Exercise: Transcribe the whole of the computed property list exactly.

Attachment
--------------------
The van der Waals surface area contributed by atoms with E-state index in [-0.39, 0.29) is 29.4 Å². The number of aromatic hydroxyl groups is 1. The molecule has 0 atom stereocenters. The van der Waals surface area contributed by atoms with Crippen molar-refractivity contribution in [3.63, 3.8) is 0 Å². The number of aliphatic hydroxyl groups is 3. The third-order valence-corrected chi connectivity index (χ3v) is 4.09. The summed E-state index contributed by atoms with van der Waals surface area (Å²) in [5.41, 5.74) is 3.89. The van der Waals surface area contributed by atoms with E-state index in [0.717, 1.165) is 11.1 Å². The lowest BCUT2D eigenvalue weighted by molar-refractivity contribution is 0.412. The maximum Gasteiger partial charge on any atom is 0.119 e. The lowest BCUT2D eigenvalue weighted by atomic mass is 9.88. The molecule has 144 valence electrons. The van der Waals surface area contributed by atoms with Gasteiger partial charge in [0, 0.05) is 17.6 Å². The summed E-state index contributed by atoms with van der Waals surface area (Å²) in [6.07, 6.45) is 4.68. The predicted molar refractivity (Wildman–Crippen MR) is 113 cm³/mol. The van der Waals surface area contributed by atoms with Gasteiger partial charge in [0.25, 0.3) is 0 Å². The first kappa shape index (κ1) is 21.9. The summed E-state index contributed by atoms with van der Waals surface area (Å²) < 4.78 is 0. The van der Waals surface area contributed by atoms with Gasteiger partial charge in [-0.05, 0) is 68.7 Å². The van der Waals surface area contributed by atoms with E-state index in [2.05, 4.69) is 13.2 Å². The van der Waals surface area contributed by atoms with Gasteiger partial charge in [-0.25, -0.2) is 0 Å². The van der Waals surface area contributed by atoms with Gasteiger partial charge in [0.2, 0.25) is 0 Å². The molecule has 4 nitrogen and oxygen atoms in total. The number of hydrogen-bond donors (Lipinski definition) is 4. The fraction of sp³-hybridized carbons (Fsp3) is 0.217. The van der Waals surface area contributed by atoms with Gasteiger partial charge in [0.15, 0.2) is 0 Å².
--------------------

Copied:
The van der Waals surface area contributed by atoms with E-state index in [-0.39, 0.29) is 29.4 Å². The number of aromatic hydroxyl groups is 1. The molecule has 0 atom stereocenters. The van der Waals surface area contributed by atoms with Crippen molar-refractivity contribution in [3.63, 3.8) is 0 Å². The number of aliphatic hydroxyl groups is 3. The third-order valence-corrected chi connectivity index (χ3v) is 4.09. The summed E-state index contributed by atoms with van der Waals surface area (Å²) in [5.41, 5.74) is 3.89. The van der Waals surface area contributed by atoms with E-state index in [0.717, 1.165) is 11.1 Å². The lowest BCUT2D eigenvalue weighted by molar-refractivity contribution is 0.412. The maximum Gasteiger partial charge on any atom is 0.119 e. The lowest BCUT2D eigenvalue weighted by atomic mass is 9.88. The molecule has 144 valence electrons. The van der Waals surface area contributed by atoms with Gasteiger partial charge in [0, 0.05) is 17.6 Å². The summed E-state index contributed by atoms with van der Waals surface area (Å²) in [6.07, 6.45) is 4.68. The predicted molar refractivity (Wildman–Crippen MR) is 113 cm³/mol. The van der Waals surface area contributed by atoms with Gasteiger partial charge in [0.25, 0.3) is 0 Å². The first kappa shape index (κ1) is 21.9. The summed E-state index contributed by atoms with van der Waals surface area (Å²) < 4.78 is 0. The van der Waals surface area contributed by atoms with Gasteiger partial charge in [-0.05, 0) is 68.7 Å². The van der Waals surface area contributed by atoms with E-state index in [2.05, 4.69) is 13.2 Å². The van der Waals surface area contributed by atoms with Gasteiger partial charge in [-0.25, -0.2) is 0 Å². The van der Waals surface area contributed by atoms with Gasteiger partial charge in [0.2, 0.25) is 0 Å². The molecule has 4 nitrogen and oxygen atoms in total. The number of hydrogen-bond donors (Lipinski definition) is 4. The fraction of sp³-hybridized carbons (Fsp3) is 0.217. The van der Waals surface area contributed by atoms with Gasteiger partial charge in [0.15, 0.2) is 0 Å².